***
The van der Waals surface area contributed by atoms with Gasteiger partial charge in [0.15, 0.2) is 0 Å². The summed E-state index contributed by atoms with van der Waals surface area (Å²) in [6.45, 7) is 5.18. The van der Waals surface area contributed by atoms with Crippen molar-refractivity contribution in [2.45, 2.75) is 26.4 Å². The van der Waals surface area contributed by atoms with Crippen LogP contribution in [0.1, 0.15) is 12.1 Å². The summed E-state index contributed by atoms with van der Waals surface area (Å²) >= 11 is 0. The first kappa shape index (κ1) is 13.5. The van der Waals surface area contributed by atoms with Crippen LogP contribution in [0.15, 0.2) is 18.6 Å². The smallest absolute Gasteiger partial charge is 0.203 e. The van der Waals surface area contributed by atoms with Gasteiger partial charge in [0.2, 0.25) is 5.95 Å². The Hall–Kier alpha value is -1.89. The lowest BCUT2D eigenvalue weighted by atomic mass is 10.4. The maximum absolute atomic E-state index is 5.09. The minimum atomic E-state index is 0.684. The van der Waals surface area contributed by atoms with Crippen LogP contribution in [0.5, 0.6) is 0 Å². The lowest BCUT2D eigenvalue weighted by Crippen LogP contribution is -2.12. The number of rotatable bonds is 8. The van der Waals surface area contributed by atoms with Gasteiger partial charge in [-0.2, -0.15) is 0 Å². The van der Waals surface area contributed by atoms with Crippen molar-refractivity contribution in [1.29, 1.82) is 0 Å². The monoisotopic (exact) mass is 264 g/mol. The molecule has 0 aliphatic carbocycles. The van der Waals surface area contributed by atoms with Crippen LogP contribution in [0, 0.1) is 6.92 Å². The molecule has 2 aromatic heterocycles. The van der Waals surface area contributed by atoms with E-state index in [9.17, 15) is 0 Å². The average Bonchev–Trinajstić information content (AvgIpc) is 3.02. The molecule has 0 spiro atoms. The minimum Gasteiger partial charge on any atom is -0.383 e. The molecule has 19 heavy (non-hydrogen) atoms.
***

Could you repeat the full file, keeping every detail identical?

The van der Waals surface area contributed by atoms with Gasteiger partial charge in [0.15, 0.2) is 0 Å². The summed E-state index contributed by atoms with van der Waals surface area (Å²) in [6.45, 7) is 5.18. The van der Waals surface area contributed by atoms with Crippen molar-refractivity contribution in [2.45, 2.75) is 26.4 Å². The van der Waals surface area contributed by atoms with Crippen LogP contribution in [0.1, 0.15) is 12.1 Å². The summed E-state index contributed by atoms with van der Waals surface area (Å²) >= 11 is 0. The first kappa shape index (κ1) is 13.5. The van der Waals surface area contributed by atoms with Crippen LogP contribution in [0.15, 0.2) is 18.6 Å². The smallest absolute Gasteiger partial charge is 0.203 e. The van der Waals surface area contributed by atoms with Gasteiger partial charge in [0.2, 0.25) is 5.95 Å². The Hall–Kier alpha value is -1.89. The lowest BCUT2D eigenvalue weighted by atomic mass is 10.4. The maximum absolute atomic E-state index is 5.09. The minimum atomic E-state index is 0.684. The van der Waals surface area contributed by atoms with Crippen LogP contribution in [0.5, 0.6) is 0 Å². The lowest BCUT2D eigenvalue weighted by Crippen LogP contribution is -2.12. The number of rotatable bonds is 8. The van der Waals surface area contributed by atoms with Gasteiger partial charge in [-0.2, -0.15) is 0 Å². The van der Waals surface area contributed by atoms with Crippen molar-refractivity contribution in [1.29, 1.82) is 0 Å². The monoisotopic (exact) mass is 264 g/mol. The molecule has 0 aliphatic carbocycles. The van der Waals surface area contributed by atoms with Crippen LogP contribution in [0, 0.1) is 6.92 Å². The molecule has 2 aromatic heterocycles. The van der Waals surface area contributed by atoms with E-state index in [9.17, 15) is 0 Å². The average Bonchev–Trinajstić information content (AvgIpc) is 3.02. The molecule has 0 spiro atoms. The minimum Gasteiger partial charge on any atom is -0.383 e. The molecule has 19 heavy (non-hydrogen) atoms.